'Ian' approaches the Carolinas and Georgia leaving more than 20 dead in Florida

The National Hurricane Center recommends states be prepared for "potentially deadly" flooding and high winds.

The landfall of Hurricane Ian through the state of Florida has, so far, left more than twenty people dead. The combination of strong winds, rain and flooding has destroyed homes, roads, electrical infrastructure and bridges connecting cities to some islands. Losses are estimated at more than $100 billion and authorities have announced "historic" damage.

Ian's passage through Florida

On Wednesday, at 15:05 local time, Ian made landfall with winds of 150 mph in Cayo Costa, near cities such as Fort Myers, Sarasota and Tampa which were the hardest hit. Ian is already classified as a category 4 hurricane. It made its way through part of the state and left a devastation of destroyed infrastructure. The power grid was affected with more than 2.6 million homes without electricity.

Fort Myers, Florida/ Hurricane Ian
Fort Myers, Florida (Cordon Press)

Governor Ron DeSantis reported approximately 700 rescues by the more than 30,000 emergency services personnel working around the clock aided by helicopters in areas inaccessible by road. The city of Fort Myers, with a population of 83,500, is considered to be the hardest hit so far.

Numerous boats were seen piled up against each other on the coasts after being swept away by the wind, rain and strong waves.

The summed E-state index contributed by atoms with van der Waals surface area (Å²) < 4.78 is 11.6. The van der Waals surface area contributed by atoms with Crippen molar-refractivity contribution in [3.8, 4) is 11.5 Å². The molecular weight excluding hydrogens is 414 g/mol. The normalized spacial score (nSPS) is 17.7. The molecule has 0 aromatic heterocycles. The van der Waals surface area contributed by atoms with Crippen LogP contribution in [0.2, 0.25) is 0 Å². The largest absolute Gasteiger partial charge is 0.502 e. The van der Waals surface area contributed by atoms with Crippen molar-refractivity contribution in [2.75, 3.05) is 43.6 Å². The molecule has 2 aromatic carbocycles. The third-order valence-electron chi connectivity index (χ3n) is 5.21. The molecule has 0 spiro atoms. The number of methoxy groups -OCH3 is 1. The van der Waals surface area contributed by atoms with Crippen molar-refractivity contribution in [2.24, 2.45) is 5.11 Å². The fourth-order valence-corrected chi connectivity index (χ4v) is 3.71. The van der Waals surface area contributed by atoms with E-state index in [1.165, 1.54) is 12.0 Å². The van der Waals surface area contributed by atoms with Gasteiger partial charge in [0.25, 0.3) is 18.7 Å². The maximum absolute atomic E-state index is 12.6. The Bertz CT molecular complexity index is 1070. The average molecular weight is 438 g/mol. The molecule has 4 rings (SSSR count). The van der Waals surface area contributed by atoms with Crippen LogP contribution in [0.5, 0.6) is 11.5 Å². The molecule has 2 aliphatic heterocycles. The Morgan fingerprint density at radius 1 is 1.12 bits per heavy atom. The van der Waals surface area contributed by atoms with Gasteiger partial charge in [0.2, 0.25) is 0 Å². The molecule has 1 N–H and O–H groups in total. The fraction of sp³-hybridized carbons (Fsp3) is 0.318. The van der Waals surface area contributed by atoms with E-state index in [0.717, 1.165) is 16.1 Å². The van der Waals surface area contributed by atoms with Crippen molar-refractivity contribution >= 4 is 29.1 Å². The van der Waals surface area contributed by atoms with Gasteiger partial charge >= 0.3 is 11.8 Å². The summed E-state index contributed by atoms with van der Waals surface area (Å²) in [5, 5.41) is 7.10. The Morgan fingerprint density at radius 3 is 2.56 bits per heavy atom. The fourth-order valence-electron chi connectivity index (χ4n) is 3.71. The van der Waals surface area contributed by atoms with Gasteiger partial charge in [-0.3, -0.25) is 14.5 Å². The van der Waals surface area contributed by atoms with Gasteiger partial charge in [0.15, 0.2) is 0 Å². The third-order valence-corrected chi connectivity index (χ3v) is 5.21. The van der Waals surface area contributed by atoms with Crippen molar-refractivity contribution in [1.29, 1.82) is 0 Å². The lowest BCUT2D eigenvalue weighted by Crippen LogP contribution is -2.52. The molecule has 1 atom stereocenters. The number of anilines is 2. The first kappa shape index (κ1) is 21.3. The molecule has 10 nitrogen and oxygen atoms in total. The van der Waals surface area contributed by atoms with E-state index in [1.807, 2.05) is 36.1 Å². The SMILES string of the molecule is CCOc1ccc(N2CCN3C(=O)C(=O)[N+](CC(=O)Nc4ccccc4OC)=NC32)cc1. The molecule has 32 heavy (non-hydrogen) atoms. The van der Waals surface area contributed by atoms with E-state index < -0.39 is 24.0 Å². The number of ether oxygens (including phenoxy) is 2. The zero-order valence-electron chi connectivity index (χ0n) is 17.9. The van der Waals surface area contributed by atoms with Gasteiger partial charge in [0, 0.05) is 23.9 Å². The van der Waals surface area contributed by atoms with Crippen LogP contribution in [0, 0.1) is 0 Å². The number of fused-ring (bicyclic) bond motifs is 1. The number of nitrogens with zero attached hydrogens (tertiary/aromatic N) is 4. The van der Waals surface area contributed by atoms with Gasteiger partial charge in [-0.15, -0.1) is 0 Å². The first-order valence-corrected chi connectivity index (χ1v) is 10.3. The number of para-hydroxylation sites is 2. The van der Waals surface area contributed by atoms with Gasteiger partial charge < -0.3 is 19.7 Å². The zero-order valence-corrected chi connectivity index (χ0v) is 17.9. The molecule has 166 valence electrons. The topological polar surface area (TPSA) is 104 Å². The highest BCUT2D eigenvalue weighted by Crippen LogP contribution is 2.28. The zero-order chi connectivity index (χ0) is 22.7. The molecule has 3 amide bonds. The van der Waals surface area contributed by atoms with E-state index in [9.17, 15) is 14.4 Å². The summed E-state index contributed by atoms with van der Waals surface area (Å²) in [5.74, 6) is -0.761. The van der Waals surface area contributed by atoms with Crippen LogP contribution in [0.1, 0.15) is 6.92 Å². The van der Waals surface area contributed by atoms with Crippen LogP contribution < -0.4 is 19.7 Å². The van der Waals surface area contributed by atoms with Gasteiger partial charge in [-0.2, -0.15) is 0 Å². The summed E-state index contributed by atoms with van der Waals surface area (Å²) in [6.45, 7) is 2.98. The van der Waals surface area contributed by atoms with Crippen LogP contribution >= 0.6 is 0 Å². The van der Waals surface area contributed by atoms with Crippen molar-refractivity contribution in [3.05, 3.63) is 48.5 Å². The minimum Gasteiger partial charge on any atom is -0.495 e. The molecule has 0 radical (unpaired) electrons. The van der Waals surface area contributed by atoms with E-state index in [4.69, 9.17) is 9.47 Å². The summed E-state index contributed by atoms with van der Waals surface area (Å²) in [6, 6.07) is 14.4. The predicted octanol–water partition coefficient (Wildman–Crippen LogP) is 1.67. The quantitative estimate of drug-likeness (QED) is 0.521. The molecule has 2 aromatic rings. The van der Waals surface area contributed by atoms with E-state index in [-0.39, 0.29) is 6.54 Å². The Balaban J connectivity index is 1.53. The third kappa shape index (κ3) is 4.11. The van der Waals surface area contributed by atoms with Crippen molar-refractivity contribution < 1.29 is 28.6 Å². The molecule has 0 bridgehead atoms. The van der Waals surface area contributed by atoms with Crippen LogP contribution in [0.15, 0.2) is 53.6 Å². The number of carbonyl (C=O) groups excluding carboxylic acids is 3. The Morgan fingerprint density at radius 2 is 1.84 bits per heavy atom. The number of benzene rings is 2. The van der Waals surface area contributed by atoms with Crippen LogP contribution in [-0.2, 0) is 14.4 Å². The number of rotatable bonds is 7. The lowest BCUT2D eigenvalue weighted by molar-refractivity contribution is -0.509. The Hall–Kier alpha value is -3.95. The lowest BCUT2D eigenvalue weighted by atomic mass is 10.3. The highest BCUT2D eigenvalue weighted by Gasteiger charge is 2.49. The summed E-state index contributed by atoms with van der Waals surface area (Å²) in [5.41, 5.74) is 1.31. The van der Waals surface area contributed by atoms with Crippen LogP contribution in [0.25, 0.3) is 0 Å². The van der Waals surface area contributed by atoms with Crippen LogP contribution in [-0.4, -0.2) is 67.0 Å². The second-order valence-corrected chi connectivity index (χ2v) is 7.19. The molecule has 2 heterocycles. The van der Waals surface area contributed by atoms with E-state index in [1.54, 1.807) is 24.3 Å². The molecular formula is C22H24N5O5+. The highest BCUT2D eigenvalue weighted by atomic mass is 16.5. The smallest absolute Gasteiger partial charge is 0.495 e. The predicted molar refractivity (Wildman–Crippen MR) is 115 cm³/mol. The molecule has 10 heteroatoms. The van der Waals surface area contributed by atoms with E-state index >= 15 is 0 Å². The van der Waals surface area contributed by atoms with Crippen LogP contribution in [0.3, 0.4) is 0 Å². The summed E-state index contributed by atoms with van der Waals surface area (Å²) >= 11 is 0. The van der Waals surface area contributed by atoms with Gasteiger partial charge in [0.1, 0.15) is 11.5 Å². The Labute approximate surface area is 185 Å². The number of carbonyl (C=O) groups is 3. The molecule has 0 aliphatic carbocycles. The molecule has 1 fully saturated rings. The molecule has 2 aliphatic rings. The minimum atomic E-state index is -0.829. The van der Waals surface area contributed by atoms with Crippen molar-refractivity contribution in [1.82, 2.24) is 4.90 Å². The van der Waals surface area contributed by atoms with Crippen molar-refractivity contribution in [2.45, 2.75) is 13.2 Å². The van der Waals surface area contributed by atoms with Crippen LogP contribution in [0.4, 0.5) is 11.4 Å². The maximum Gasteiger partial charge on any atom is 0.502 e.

Fort Myers, Florida, Hurricane Ian
Fort Myers, Florida (Cordon Press)

Historical damage

The National Hurricane Center (CNH) confirmed that Ian ranks as the fifth most powerful hurricane to impact Florida in its history.

DeSantis assured that although the damage caused by the hurricane was historic, the priority is to rescue possible survivors. He also said that they are awaiting federal funds to start with the "construction from scratch" of the affected areas:

We have never seen a flood like this before. That is why in some areas will have to be built from scratch because they cannot be rebuilt. Construction will not happen overnight, but help is on the way.

Videos are already circulating on social networks of more than 42,000 linemen who are waiting to restore electricity service in the most devastated areas.

President Joe Biden declared the devastation a "major disaster" during a visit to the Federal Emergency Management Agency (FEMA) headquarters. The president assured that it could be the deadliest hurricane in Florida's history:

This could be the deadliest hurricane in Florida's history... Early reports point to a substantial loss of life.

The President spoke by telephone with the Governor to offer him "maximum federal support." Biden revealed his intention to visit Florida and Puerto Rico, although he did not specify a date.

Ian regains strength. Emergency in the Carolinas

The meteorological services warn that it has regained Ian has regained intensity, after losing strength on Thursday and becoming a tropical storm. The hurricane, now a Category 1, is heading northwest today and making landfall in the states of Georgia, South Carolina and North Carolina. The CNH warned that it will cause "potentially deadly flooding, storm surge and high winds." It is headed towards Virginia next.

Biden approved the State of Emergency in South Carolina, so more reinforcements will be added to the state teams to reduce or avoid the threat of a catastrophe. The White House informed:

The President's action authorizes the Department of Homeland Security and the Federal Emergency Management Agency (FEMA) to coordinate all disaster relief efforts (...) and to provide appropriate assistance for necessary emergency measures.

FEMA is now authorized to "identify, mobilize, and provide at its discretion, equipment and resources necessary to alleviate the impacts of the emergency."